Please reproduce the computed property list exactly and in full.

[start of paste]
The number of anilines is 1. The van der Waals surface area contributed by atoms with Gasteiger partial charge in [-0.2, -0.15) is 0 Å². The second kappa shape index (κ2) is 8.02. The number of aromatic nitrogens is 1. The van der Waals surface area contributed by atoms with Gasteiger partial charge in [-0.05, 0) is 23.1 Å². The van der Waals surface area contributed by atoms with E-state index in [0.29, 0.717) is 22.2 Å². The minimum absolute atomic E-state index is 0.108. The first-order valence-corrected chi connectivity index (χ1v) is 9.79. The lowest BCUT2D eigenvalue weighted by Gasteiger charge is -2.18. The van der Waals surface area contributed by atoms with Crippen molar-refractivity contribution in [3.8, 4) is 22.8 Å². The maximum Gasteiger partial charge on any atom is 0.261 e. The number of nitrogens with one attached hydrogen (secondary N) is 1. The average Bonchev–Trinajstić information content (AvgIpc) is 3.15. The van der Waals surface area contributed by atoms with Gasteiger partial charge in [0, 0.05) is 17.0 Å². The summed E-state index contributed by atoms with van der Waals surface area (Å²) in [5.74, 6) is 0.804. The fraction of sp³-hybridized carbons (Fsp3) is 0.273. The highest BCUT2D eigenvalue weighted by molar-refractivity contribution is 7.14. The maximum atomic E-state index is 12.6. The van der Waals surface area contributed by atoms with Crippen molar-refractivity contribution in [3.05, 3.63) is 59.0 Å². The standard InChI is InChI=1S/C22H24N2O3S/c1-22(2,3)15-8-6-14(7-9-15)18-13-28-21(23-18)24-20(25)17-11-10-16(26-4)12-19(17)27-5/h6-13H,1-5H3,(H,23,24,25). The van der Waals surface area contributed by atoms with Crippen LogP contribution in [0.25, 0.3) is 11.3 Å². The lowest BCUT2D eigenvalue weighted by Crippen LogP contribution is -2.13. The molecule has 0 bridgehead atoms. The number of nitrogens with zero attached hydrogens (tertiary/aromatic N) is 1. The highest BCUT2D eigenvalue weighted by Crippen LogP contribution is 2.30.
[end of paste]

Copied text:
The number of anilines is 1. The van der Waals surface area contributed by atoms with Gasteiger partial charge in [-0.2, -0.15) is 0 Å². The second kappa shape index (κ2) is 8.02. The number of aromatic nitrogens is 1. The van der Waals surface area contributed by atoms with Gasteiger partial charge in [-0.05, 0) is 23.1 Å². The van der Waals surface area contributed by atoms with E-state index in [0.29, 0.717) is 22.2 Å². The minimum absolute atomic E-state index is 0.108. The first-order valence-corrected chi connectivity index (χ1v) is 9.79. The lowest BCUT2D eigenvalue weighted by Gasteiger charge is -2.18. The van der Waals surface area contributed by atoms with Crippen molar-refractivity contribution in [3.8, 4) is 22.8 Å². The maximum Gasteiger partial charge on any atom is 0.261 e. The number of nitrogens with one attached hydrogen (secondary N) is 1. The average Bonchev–Trinajstić information content (AvgIpc) is 3.15. The van der Waals surface area contributed by atoms with Gasteiger partial charge in [0, 0.05) is 17.0 Å². The summed E-state index contributed by atoms with van der Waals surface area (Å²) in [5.74, 6) is 0.804. The fraction of sp³-hybridized carbons (Fsp3) is 0.273. The highest BCUT2D eigenvalue weighted by molar-refractivity contribution is 7.14. The maximum atomic E-state index is 12.6. The van der Waals surface area contributed by atoms with Crippen molar-refractivity contribution in [3.05, 3.63) is 59.0 Å². The standard InChI is InChI=1S/C22H24N2O3S/c1-22(2,3)15-8-6-14(7-9-15)18-13-28-21(23-18)24-20(25)17-11-10-16(26-4)12-19(17)27-5/h6-13H,1-5H3,(H,23,24,25). The van der Waals surface area contributed by atoms with Crippen LogP contribution in [0.25, 0.3) is 11.3 Å². The lowest BCUT2D eigenvalue weighted by Crippen LogP contribution is -2.13. The molecule has 0 bridgehead atoms. The number of nitrogens with zero attached hydrogens (tertiary/aromatic N) is 1. The highest BCUT2D eigenvalue weighted by Crippen LogP contribution is 2.30.